Insulin – Function and Importance

Insulin was the first hormone identified in 1920s, which won the doctor and medical student who discovered it the Nobel Prize (Banting and Best).

 

Insulin is a hormone produced by the pancreas that regulates the level of glucose, a simple sugar that provides energy, in the blood. The human body requires a steady amount of glucose throughout the day and that glucose comes from the foods that we eat.

 

The pancreas lies at the back of the abdomen behind the stomach and has two main functions:

To produce juices that flow into the digestive system to help us digest food

To produce the hormone called insulin. 

 

Insulin is the key hormone that controls the flow of glucose (sugar) in and out of the cells of the body. Carbohydrates (or sugars) are absorbed from the intestines into the bloodstream after a meal. Insulin is then secreted by the pancreas in response to this detected increase in blood sugar. Most cells of the body have insulin receptors which bind the insulin which is in the circulation.  When a cell has insulin attached to its surface, the cell activates other receptors designed to absorb glucose (sugar) from the blood stream into the inside of the cell.

 

The role of insulin can be categorised as follows:

 

Insulin is central to regulating carbohydrate and fat metabolism in the body

Insulin causes cells in the liver, muscle, and fat tissue to take up glucose from the blood, storing it as glycogen in the liver and muscle

Insulin stops the use of fat as an energy source by inhibiting the release of glucagon

As its level is a central metabolic control mechanism, its status is also used as a control signal to other body systems (such as amino acid uptake by body cells

Insulin also influences other body functions, such as vascular compliance and cognition. Once insulin enters the human brain, it enhances learning and memory and in particular benefits verbal memory.

 

 

Diabetes -Type I and Type II- Explanation and basic treamtnet

Diabetes mellitus, often simply referred to as diabetes is a group of metabolic diseases in which a person has high blood sugar either because the body does not produce enough insulin or because cells do not respond to the insulin that is produced. This high blood sugar produces the classical symptoms of polyuria (frequent urination), polydipsia (increased thirst) and polyphagia (increased hunger).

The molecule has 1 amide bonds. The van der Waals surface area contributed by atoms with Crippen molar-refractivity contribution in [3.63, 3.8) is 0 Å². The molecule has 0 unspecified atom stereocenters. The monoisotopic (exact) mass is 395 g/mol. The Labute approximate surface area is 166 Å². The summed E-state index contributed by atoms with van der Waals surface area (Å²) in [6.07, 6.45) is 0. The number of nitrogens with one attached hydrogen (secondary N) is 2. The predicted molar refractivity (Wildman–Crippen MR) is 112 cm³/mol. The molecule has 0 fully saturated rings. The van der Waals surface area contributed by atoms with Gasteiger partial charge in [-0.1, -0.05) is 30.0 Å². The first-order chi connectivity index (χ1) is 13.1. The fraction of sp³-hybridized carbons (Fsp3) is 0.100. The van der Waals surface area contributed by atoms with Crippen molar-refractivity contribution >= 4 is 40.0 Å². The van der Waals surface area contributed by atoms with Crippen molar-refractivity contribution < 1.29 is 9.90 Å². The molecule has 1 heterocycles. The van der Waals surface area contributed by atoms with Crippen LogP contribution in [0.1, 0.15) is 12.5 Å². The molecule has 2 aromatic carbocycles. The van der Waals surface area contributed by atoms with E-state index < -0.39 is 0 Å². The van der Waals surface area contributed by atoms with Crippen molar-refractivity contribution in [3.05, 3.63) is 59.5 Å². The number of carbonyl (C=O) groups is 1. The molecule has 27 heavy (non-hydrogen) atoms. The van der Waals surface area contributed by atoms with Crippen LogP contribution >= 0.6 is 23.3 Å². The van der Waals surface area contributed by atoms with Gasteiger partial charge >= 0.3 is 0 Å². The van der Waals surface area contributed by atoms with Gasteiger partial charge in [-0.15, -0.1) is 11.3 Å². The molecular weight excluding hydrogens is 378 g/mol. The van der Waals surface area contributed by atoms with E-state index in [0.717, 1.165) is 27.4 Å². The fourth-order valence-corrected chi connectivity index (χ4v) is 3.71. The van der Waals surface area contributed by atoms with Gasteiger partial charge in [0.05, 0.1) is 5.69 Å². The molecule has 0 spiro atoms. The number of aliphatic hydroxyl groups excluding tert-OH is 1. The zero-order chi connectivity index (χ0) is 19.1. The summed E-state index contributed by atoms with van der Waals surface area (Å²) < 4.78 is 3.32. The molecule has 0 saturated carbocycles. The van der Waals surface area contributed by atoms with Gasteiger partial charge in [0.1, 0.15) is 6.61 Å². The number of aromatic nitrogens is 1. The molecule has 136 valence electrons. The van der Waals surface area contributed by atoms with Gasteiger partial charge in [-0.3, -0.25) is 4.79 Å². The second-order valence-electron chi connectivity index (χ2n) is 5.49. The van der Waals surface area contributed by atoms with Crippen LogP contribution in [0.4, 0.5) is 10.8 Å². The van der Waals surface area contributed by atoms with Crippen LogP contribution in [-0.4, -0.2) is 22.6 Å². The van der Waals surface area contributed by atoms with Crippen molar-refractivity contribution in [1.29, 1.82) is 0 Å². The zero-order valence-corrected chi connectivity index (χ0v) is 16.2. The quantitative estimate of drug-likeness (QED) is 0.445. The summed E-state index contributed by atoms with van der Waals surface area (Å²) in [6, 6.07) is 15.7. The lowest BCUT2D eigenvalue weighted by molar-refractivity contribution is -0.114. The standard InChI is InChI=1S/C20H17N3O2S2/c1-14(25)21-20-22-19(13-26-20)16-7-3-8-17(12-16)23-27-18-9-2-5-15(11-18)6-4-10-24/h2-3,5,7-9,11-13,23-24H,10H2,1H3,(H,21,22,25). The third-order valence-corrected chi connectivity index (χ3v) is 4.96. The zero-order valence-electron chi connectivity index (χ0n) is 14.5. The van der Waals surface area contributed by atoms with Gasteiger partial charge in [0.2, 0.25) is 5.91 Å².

The full name ‘diabetes mellitus’ is derived from the Greek word ‘diabetes’ which means siphon and the Latin word ‘mellitus’ which means honeyed. This is because the excess sugar is not only found in the blood but it may also appear in the urine.
The two main types of diabetes are:

 

 

TYPE I DIABETES

Type 1 diabetes formally known as Insulin Dependent Diabetes Mellitus (IDDM) or ‘juvenile diabetes’  is a form of diabetes that results from autoimmune destruction of insulin-producing beta cells of the pancreas. The subsequent lack of insulin leads to increased blood and urine glucose. Type I diabetes can range from mild to more severe forms and it does require medical treatment. While it cannot be cured, it can be managed and many diabetics live healthy, normal lives.

 

Type I diabetes is often caused by an autoimmune attack in which the immune system actually assaults the pancreas causing permanent damage. The body may also be unable to use insulin properly. Since insulin helps the body to absorb glucose safely, a lack of insulin or inability to use it can be very dangerous.

 

Type I diabetes can develop at any age but usually appears before the age of 40 and especially in childhood. It accounts for between 5% and 15% of all people with diabetes.

 

 BASIC TREATMENT
The onset of Type I diabetes is often sudden and it appears to be related to genetic factors and disease which means that it is not preventable through diet and exercise. Treatment need not significantly impair normal activities if sufficient patient training, awareness, appropriate care, discipline in testing and dosing of insulin is taken.

 

Type I diabetes is insulin dependent which means that the patient will need to take insulin supplement usually in the form of injections to stay healthy. Injection is the most common method of administering insulin but insulin pumps and inhaled insulin have been available at various times.

 

 

TYPE II DIABETES

Type II diabetes formally known as Non Insulin Dependent Diabetes Mellitus (NIDDM) or ‘adult onset’ diabetes is a metabolic disorder that is characterised by high blood glucose in the context of insulin resistance and relative insulin deficiency.

 

Type II diabetes develops when the body either cannot make enough insulin or when the insulin that is produced does not work properly (known as insulin resistance). Insulin acts as a key to unlocking the cells and so if there isn’t enough insulin or if it isn’t working properly, the cells will only partially absorb energy resulting in glucose build-up in the blood.

 

Type II diabetes usually appears in people over the age of 40 though in South Asian and black communities, it often appears from the age of 25. It accounts for between 85% and 95% of all people with diabetes.

 

BASIC TREATMENT
Management of type II diabetes focuses on lifestyle interventions (i.e. regular exercise), lowering other cardiovascular risk factors (i.e. losing weight) and maintaining blood glucose levels in the normal range (i.e. eating a healthy diet).

 

Basic treatment requires the patient to adhere to the following guidelines:

  • Monitor weight and blood pressure on regular basis
  • Quit smoking to keep arteries and circulation healthy
  • Monitor the amount of cholesterol in the blood
  • Consume a healthy balanced diet with fibre and carbohydrates
  • Avoid fatty, sugary and fried junk food
  • Consume complex carbohydrates instead of simple carbohydrates